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April 10, 2004

Installment #4: Of Awards, A**holes, and Assorted Aggravations: Part One 

I. The Stoker Awards

In case you're not already aware of it, The Horror Writers' Association recently announced the nominees for the 2003 Bram Stoker Awards for Superior Achievement in Horror. A quick look at the list of nominees confirms that, like it or not, Horror is Back.

I was completely and utterly stunned to find my work had been nominated in three separate categories (I'm still reeling a bit from it), and in the days since the nominations were announced, I've been thinking about awards in general, the Stokers in specific.

Removing my own nominations from the equation, the cited works on the ballot this year run the gamut from extreme bloody horror ( The Rising, Wolf's Trap ) to the more you-should-pardon-the-expression literary forms ( In The Night Country; lost boy lost girl, "The Haunting", "The Red Bow"). This year heralded Peter Straub's gloriously lean-and-mean redefining of himself as a writer of horror, the beginning of Stephen King's swan song to the field, and hands-down the strognest batch of fiction in the Work For Young Readers category that I've ever seen.

I am one of these fools who makes it a point to read (or see) all the nominated works each year before casting my votes; I think it only fair to the nominees and to HWA that I take my voting power seriously...and, besides, it keeps me reading, and anything that is going to require people to read more is okay by me.

The big plus this year is that (still keeping my stuff out of the equation) so many of the nominated works are just so damned well-written that it's been a pleasure to work my way through everything.

The point is coming, bear with me for a little while longer.

The day after the Final Ballot was announced, I received several e-mails congratulating me on having 3 works nominated. The majority of these e-mails were genuinely nice, but a few of them -- one in particular -- used the opportunity to remind me (in annoyingly back-handed ways) that the Stokers "...don't really mean anything." (That being a direct quote from one of the "congratulatory" notes.)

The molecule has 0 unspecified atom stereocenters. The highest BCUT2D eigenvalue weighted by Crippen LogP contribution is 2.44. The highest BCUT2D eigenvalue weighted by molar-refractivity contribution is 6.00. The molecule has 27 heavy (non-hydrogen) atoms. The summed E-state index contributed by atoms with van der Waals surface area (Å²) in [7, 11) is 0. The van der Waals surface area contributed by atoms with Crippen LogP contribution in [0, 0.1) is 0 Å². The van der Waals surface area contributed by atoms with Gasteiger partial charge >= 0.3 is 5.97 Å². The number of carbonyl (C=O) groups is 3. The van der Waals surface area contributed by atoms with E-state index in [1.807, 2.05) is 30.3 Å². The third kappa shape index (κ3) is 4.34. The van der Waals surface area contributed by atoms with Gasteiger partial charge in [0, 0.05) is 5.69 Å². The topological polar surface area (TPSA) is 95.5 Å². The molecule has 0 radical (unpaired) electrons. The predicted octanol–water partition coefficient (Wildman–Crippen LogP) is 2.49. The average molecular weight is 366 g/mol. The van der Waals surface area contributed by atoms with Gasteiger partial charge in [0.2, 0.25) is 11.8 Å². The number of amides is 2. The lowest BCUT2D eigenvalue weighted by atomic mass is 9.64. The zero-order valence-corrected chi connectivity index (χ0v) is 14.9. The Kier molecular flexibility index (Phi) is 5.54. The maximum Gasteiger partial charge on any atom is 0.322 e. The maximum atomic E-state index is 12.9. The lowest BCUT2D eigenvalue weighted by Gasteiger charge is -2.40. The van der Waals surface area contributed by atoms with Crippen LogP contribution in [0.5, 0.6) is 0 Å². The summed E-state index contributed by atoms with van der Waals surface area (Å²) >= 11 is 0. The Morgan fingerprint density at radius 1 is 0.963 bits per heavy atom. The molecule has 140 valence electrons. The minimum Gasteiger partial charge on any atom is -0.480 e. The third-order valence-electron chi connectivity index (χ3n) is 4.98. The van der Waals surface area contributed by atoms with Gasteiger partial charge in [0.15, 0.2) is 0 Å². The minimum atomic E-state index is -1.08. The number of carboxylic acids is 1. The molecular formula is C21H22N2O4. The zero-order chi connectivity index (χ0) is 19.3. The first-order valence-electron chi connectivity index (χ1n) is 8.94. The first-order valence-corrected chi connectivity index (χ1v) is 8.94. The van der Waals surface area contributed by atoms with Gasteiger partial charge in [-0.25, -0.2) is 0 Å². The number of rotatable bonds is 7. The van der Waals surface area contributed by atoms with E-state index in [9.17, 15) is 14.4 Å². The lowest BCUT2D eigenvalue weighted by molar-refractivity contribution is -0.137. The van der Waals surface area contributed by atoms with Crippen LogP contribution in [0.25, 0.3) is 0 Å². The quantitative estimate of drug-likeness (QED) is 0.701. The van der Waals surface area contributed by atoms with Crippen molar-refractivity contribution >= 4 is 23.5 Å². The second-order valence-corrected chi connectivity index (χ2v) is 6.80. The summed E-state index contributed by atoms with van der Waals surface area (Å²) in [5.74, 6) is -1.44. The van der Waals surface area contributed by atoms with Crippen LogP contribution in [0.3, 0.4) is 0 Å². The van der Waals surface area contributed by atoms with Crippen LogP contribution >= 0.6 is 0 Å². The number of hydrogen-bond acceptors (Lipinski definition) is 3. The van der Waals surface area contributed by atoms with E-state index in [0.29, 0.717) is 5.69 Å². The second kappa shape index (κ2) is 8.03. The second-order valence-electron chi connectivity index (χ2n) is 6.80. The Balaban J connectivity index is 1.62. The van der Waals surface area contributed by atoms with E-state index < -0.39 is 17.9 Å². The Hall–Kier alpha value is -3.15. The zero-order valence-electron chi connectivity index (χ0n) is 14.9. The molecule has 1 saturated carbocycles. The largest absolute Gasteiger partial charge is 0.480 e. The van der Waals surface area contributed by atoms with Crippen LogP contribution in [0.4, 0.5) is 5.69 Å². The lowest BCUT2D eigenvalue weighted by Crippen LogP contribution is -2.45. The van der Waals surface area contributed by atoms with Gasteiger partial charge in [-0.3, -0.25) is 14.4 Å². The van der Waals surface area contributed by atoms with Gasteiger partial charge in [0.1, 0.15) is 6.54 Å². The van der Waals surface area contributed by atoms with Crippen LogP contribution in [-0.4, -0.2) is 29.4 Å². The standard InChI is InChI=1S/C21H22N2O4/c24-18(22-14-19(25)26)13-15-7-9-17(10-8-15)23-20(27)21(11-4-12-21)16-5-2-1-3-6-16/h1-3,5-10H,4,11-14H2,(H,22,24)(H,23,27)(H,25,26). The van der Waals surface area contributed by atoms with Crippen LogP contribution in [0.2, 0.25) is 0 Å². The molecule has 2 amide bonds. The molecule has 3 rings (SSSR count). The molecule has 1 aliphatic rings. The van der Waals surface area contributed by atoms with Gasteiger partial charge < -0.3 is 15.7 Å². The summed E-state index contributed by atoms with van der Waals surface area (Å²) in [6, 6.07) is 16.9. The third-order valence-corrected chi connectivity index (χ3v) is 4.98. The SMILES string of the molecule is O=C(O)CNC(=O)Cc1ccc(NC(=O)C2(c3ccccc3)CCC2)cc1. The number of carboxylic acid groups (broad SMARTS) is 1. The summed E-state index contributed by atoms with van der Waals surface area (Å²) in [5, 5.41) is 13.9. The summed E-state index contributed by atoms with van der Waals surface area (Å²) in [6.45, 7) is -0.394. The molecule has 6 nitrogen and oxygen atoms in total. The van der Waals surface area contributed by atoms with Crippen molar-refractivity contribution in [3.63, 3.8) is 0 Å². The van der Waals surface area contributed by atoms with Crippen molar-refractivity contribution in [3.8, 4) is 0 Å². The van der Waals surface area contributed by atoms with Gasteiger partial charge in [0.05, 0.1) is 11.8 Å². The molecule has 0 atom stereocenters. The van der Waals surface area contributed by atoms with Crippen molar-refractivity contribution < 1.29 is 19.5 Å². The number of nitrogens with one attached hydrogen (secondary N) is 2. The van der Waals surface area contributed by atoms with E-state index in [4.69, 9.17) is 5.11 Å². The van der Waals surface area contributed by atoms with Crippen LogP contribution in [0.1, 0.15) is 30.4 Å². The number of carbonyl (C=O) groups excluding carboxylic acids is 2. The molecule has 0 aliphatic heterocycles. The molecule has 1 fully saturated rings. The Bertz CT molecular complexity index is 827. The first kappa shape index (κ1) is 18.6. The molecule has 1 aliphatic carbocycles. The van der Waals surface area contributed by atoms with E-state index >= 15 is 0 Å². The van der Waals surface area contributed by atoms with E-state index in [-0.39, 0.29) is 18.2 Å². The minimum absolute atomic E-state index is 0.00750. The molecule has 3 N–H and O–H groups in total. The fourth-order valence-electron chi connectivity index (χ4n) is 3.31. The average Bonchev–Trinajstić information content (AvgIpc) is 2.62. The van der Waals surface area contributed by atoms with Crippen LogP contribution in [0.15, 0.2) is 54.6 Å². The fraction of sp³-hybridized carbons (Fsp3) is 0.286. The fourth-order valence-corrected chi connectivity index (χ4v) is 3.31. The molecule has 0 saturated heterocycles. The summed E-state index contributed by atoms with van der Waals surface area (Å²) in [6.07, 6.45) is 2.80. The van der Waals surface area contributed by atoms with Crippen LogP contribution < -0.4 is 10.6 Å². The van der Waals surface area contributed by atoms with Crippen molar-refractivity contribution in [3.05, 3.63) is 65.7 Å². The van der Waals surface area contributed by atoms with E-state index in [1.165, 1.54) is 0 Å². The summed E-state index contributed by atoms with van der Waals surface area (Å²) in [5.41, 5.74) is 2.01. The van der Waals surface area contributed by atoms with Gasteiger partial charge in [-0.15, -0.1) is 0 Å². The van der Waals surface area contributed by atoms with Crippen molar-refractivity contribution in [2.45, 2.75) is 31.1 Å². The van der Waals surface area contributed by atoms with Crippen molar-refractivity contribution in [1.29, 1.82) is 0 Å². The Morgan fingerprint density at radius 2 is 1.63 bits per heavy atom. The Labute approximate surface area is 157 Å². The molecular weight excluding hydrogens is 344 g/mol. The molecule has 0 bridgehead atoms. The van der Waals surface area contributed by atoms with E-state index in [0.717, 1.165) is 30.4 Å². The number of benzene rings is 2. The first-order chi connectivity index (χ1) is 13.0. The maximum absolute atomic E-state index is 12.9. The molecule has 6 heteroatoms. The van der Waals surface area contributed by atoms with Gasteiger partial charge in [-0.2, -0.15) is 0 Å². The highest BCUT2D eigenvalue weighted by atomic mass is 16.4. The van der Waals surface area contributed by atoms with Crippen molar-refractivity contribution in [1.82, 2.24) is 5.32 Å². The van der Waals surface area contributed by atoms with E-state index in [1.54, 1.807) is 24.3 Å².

To which I say (borrowing Joe Lansdale's succinct phrase), "Bullshit, pilgrim."

Let me tell you why I think the Stokers mean something (and this can be apllied to all awards in one form or another).

There has to be a way of measuring standards in the field, not only for those who are working in said field, but also for those whose only way of judging the value of said field's work is by the award-winning caliber of that work to which they are exposed. If someone not affiliated with any writers' organizations -- like, say, the readers who buy our books -- sees a book whose author is touted as "Bram Stoker Award Winning" (or "World Fantasy Award Winning", or "Hugo Award Winning", etc.), the reaction that I think a lot of them have is: Wow -- this won awards. It must be good.

Damn straight; it must be good, because there has to be some way that writers and editors in the field can demonstrate to the reading public that what their particular field has to offer is quality work, work that the voters feel deserves to be called a Superior Achievement, work that deserves your attention, money, and reading time, work that will (hopefully) prompt you to seek out more books and stories in the field, even if these other works aren't touted as being "award-winning." The Stokers remain the single biggest opportunity for the horror field to draw public attention to the quality of the work being produced by its practitioners.

Go back and take another look at this year's list of nominees (and, yes, still keep my work out of the equation). I have read or seen almost everything on the ballot, and as one who is a merciless reader, you can take my word that the quality of work nominated this year is staggering. Horror is not only back, it is also coming of age, finally, and if this trend continues, stands a good chance of at last being taken seriously as the single most all-encompassing and moral form of storytelling it is and always has been.

The Stokers are arguably the lynchpin in earning and expanding the reading public's knowledge and appreciation of what the horror field has to offer. For that reason alone, they mean something, pilgrim.

The Stokers have been jokingly referred to as "The Strokers" both within the horror field and without, and continue to be criticized (and in some cases, ouright mocked) by many people. (But mock the Hugos, Nebulas, or World Fantasy Awards, and many of these same folks go apoplectic). The "Stroker" moniker came about as a result -- in my opinion -- of the 1997 awards, after which rumors and accusations of "vote swapping" ran rampant. ("I'll vote for your work if you'll vote for mine.") Now, my memory might have slipped a fear gears since then -- and if I'm recalling any of this incorrectly, I've no doubt that someone will justifiably point it out to me -- but I honestly do not recall the "Stroker" moniker being employed before the '97 awards. (Although the redoubtable Bob Weinberg -- a superb writer and a man whose word I'd be a fool to question -- tells me that the term "Stroker" originated outside of HWA as far back as the early 90s, possibly originating in Mike baker's Afraid magazine.)